Range difficulties

Discussion in 'Trumpet Discussion' started by msodasoccer51, Jan 19, 2011.

  1. rowuk

    rowuk Moderator Staff Member

    Jun 18, 2006
    You do not need to end this tune on that note. Pick another secure one. If you crack it every rehearsal until the gig, how do you think the performance is going to go? What will that do to your self confidence? What will that do to the audience?

    Maynard was a freak of nature. He had the natural chops, preserverence to make the most of that and the jazz talent to stay in the range that HE had mastered. Wannabes sound just like that.

    Believe me, the last B below double C is also optional. You owe it to yourself to give your best and not let testosterone spoil the evening.
    Kujo20 likes this.
  2. Kujo20

    Kujo20 Forte User

    Sep 29, 2010
    Rowuk: "You owe it to yourself to give your best and not let testosterone spoil the evening"
    How true, how true!
  3. msodasoccer51

    msodasoccer51 New Friend

    Sep 1, 2008
    My tone's fine. If it's anything to you, my previous middle school director, who played at JMU with a deep rich solo in their arrangement of Rhapsody in Blue his junior year, said I have a "very rich symphonic sound". I work on my range but not near as much as I do on my classical type playing. I'm a much better concert setting player than I am jazz, so I work on that more. For a junior in high school, I'm fairly confident in my tone.
  4. msodasoccer51

    msodasoccer51 New Friend

    Sep 1, 2008
    I do work a lot in my lower register. I do lots of pedal tones and actually have been trying to do some of my warm ups in pedal tones just to get those in.
  5. msodasoccer51

    msodasoccer51 New Friend

    Sep 1, 2008
    Well, the only really hard part is the solo trumpet part. The rest of the band has stuff that's pretty easy. All the trumpet parts have a high D above high C during the piece and all but one of us can play that. I'm actually doubled on lead with a senior, but my range is a bit better than his. ( he can sometimes play a G, but not quite as consistently) So we have the ability to do most of the piece without too much trouble.
  6. msodasoccer51

    msodasoccer51 New Friend

    Sep 1, 2008
    Luckily there are no double G's in this piece.
  7. edfitzvb

    edfitzvb Forte User

    Jun 10, 2008
    Woodlawn, VA
    I can't stand it any longer... I've got to horn in. If you have a secure G above "high C"
    (4th ledger line above the staff) then play the stuff up to there and play anything above that down an octave. It's still in a range that will be exciting to the audience. Hopefully, the director is not expecting high school players to have chops that developed. As a high school player you have every right to be proud of the range that you do have command of. Hold your head up high and play the highest notes that you are sure of and feel good about it. I think it would be unreasonable to take a player your age and berate him for not having the kind of range you aspire to.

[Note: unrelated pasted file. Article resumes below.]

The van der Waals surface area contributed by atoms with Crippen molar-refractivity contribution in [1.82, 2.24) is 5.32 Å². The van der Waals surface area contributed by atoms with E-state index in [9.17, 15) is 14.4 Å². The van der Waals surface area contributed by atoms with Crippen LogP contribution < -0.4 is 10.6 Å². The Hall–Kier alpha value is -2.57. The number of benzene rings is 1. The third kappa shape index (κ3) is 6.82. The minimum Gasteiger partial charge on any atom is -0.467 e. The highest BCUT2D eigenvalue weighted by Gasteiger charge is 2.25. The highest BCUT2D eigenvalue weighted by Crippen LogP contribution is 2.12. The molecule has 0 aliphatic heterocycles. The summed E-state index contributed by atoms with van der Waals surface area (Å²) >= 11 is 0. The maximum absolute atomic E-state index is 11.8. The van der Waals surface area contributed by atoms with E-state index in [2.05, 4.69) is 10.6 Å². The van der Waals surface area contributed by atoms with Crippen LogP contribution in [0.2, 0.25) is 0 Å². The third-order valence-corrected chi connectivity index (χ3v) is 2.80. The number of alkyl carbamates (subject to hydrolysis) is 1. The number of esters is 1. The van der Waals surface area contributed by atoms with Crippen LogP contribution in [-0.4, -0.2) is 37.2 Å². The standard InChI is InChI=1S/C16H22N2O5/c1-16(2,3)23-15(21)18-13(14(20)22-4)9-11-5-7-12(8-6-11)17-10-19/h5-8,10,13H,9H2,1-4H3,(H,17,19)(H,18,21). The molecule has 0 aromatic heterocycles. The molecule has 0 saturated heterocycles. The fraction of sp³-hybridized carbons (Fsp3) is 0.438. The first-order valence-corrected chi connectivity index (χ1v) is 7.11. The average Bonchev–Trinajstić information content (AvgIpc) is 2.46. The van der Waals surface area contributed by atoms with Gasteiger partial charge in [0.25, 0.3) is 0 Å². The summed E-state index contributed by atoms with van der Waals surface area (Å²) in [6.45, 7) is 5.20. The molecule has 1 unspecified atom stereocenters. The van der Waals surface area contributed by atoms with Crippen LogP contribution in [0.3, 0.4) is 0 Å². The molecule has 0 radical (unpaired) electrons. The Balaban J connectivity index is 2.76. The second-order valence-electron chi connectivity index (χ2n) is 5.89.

I like Maynard, but for pure beauty in the high range, I'd rather listen to old Doc Severinsen recordings. Every note is golden.
  8. kingtrumpet

    kingtrumpet Utimate User

    Sep 20, 2009
    New York State USA
    Oh - I feel left out -- you didn't even quote me, lol.

    Anyways your lots younger than me so recovery in the chops is a lot quicker. I still say similiar to my other post - to be patient, try using long tones in that range and not "over" blow or play too loud. I find that softly playing in the upper reg. helps me "feel" what I am doing in my lips while they vibrate. It really does help with "self diagnosis" of pinching or letting the aperture relax too much.
    So good practices build confidence --- I say you should continue to progress in any range you want. I say the DHE is possible to play well. (although I can't do it - yet). AND YOU should ignore most of the people who say music isn't written that high -- I want to do the Rocky theme this coming Sat. 29th - but truthfully it doesn't look like it will happen -- the chops ain't a cooperating. (((oh! no! - my Rocky theme isn't written there either -- I have to up it 2 octaves))).

    I would check out Keith Fiala at trumpet resources on the net -- he has some pretty good youtube stuff that can help a lot, and you can sign up for weekly "free" tips from Keith.
    Hope that helps.
    play, enjoy, have fun, and be patient with yourself when the chops ain't cooperating ---
  9. msodasoccer51

    msodasoccer51 New Friend

    Sep 1, 2008
    I'll look into that; thanks.
  10. Al Innella

    Al Innella Forte User

    Aug 9, 2007
    Levittown , NY
    If you want to play up there ,you have to practice up there. It's like anything else on the trumpet , you want learn how to slur,you practice slurs. The trick is to practice it the right way.

    You should try to increase your range everyday. Practicing at a piano or mezzo piano is the best approach for this. Don't continue until your chops are tired,stop often and rest. Try slurring the notes first, this usually easier than tonguing. Practice arpeggios with holding the top note,scales and flexibilities up an octave all at a soft volume with as little pressure as you can . This is what works for me.

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